The land is managed by Bayside City Council. BCC underwent 18 months of community consultation regarding the future of Elsternwick Park North in 2016 and 2017. This involved days where hundreds or residents gathered together and ideas were thrown around. There were council led community sessions in which groups worked together to sketch out and define their vision of what the land could be used for. This culminated in the community drawing up 5 plans for possible uses and designs of the park for council consideration.

Over a number of years the former Elsternwick Park Golf course is being transformed into a world-class Nature Reserve. The journey to this point stretches back many years...

A condensed history of the story so far...

  • November 2016

    Bayside City Council (BCC) established an Elsternwick Park(north) ‘have your say’ consultation and a Deliberative Panel of 24 residents that met for 2 days and recommended option 1a  for future uses of the wetlands, oval 2 and golf course.

  • March 2017

    Community campaign started by groups to comment on Bayside City Council's (BCC) community future options for use of the Elsternwick Park North.

  • April 2017

    Elsternwick Park (North) Masterplan - Special Meeting of BCC reported on outcomes of the Deliberative Panel and community consultation (78 members of public spoke). Council adopted in principle Option 5 (not options 1a or 2a) for an upgrade of oval 2, the golf course be retained for the period of the lease and to proceed with the development of a draft Masterplan.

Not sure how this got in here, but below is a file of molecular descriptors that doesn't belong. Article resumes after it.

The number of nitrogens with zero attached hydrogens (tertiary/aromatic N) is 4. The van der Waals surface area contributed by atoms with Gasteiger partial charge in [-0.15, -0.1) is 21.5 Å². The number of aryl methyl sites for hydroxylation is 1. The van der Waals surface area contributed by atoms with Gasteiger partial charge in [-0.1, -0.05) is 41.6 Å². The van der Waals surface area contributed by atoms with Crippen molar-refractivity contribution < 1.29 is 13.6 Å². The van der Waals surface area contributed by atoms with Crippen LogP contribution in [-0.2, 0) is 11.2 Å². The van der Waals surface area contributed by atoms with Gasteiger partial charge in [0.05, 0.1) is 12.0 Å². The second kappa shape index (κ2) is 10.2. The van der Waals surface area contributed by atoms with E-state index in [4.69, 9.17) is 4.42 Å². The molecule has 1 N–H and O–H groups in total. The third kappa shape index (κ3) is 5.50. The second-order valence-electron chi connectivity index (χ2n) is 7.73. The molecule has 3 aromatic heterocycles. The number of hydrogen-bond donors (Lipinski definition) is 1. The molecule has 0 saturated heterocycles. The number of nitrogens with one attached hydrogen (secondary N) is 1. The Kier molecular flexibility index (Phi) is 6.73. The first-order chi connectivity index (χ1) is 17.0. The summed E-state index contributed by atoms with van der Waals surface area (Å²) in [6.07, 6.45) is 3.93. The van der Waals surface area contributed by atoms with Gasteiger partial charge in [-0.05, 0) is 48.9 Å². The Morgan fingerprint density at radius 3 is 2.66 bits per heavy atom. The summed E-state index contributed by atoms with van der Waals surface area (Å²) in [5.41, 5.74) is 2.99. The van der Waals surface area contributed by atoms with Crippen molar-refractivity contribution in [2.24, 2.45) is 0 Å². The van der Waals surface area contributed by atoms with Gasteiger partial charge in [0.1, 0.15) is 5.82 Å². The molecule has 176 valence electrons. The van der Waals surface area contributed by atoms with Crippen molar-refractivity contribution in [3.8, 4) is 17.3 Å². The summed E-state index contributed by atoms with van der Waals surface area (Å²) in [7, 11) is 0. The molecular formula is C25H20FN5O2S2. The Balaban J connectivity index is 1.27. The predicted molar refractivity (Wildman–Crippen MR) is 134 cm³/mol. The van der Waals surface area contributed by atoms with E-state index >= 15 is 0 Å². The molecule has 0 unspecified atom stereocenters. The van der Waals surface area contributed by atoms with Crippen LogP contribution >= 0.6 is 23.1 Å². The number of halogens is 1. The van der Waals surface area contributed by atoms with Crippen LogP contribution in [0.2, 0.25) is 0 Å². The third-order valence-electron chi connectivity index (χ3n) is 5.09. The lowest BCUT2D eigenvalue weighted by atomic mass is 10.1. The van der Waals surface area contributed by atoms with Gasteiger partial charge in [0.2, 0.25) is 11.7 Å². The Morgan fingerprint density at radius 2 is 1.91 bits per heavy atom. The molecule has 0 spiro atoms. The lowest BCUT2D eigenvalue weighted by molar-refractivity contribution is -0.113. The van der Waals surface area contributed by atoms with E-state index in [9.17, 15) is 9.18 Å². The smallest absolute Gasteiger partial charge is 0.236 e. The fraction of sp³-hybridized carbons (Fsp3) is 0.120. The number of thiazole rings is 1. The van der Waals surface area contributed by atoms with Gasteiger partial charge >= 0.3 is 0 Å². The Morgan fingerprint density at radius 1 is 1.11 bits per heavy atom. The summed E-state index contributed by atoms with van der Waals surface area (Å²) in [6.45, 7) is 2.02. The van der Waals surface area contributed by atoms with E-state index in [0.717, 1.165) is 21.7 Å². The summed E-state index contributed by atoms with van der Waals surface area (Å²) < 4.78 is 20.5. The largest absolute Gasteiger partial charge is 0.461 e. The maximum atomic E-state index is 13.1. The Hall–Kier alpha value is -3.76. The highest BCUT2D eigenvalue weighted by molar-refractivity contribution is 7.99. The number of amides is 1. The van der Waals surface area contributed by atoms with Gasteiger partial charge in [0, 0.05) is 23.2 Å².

• May 2017

    Community campaign for BCC to endorse Option 1a for the creation of an urban forest, an expanded wetland, upgraded Oval 2 and new pavilion. The golf course not retained. Flood mitigation opportunity for an increased wetland to be modelled. Bayside City Council continued to support the golf course leasee to operate.

  • May 2017

    Elsternwick Park Coalition was formed by local groups to advocate for an environmental nature reserve, flood mitigation (with Elster Creek partnership of four local councils),  public amenity and water quality

  • March 2018

    BCC adopted to declare the site as a new environmental focused park and wetlands and the golf course to close 30 June 2018.

  • July 2018

    Elsternwick Park Coalition transitioned to the Elsternwick Park Association (epa) Incorporated, constituted and with membership.

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  • July- Dec 2018

    Epa held a community celebration gathering in the park and viewing of Option 1A plan and epa, BCC and COPP councillors speakers outlined their future vision. BCC named four priorities for the site, agreed to set up the Community Reference Panel and to develop a project plan for the former golf course to be an accessible public space, while design is to be completed. BCC voted at the meeting to refer to the site as the Elsternwick Park Nature Reserve as part of decommissioning the golf course.

  • February- May 2019

    Epa hosted a technical tour with BCC and COPP councillors of the new water recycling and wetland storage system in the Royal Botanic Gardens Victoria.  BCC endorsed the process for community engagement on the masterplan future design of the EPNR. Community reference panel endorsed the Project Plan for the EPNR. Epa continued background work on design features.